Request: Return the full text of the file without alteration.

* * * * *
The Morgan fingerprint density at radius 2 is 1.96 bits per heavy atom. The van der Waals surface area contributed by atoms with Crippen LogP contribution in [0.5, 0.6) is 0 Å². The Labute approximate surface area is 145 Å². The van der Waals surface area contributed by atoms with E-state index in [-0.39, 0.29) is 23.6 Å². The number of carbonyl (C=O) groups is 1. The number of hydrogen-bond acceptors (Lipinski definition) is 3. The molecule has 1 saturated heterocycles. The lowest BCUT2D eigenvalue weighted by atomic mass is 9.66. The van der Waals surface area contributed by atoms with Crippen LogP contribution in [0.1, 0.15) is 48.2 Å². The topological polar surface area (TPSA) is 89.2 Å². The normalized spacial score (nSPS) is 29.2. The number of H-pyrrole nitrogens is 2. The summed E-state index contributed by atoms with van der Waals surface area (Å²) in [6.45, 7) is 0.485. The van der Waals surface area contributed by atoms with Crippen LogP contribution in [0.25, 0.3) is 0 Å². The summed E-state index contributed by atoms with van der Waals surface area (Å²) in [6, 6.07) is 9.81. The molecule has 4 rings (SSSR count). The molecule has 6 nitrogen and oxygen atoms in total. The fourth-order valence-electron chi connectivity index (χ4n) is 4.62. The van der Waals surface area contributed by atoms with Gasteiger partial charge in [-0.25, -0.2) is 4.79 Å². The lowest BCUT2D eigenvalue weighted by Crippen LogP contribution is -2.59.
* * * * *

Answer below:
The Morgan fingerprint density at radius 2 is 1.96 bits per heavy atom. The van der Waals surface area contributed by atoms with Crippen LogP contribution in [0.5, 0.6) is 0 Å². The Labute approximate surface area is 145 Å². The van der Waals surface area contributed by atoms with E-state index in [-0.39, 0.29) is 23.6 Å². The number of carbonyl (C=O) groups is 1. The number of hydrogen-bond acceptors (Lipinski definition) is 3. The molecule has 1 saturated heterocycles. The lowest BCUT2D eigenvalue weighted by atomic mass is 9.66. The van der Waals surface area contributed by atoms with Crippen LogP contribution in [0.1, 0.15) is 48.2 Å². The topological polar surface area (TPSA) is 89.2 Å². The normalized spacial score (nSPS) is 29.2. The number of H-pyrrole nitrogens is 2. The summed E-state index contributed by atoms with van der Waals surface area (Å²) in [6.45, 7) is 0.485. The van der Waals surface area contributed by atoms with Crippen LogP contribution in [0.25, 0.3) is 0 Å². The summed E-state index contributed by atoms with van der Waals surface area (Å²) in [6, 6.07) is 9.81. The molecule has 4 rings (SSSR count). The molecule has 6 nitrogen and oxygen atoms in total. The fourth-order valence-electron chi connectivity index (χ4n) is 4.62. The van der Waals surface area contributed by atoms with Gasteiger partial charge in [-0.25, -0.2) is 4.79 Å². The lowest BCUT2D eigenvalue weighted by Crippen LogP contribution is -2.59.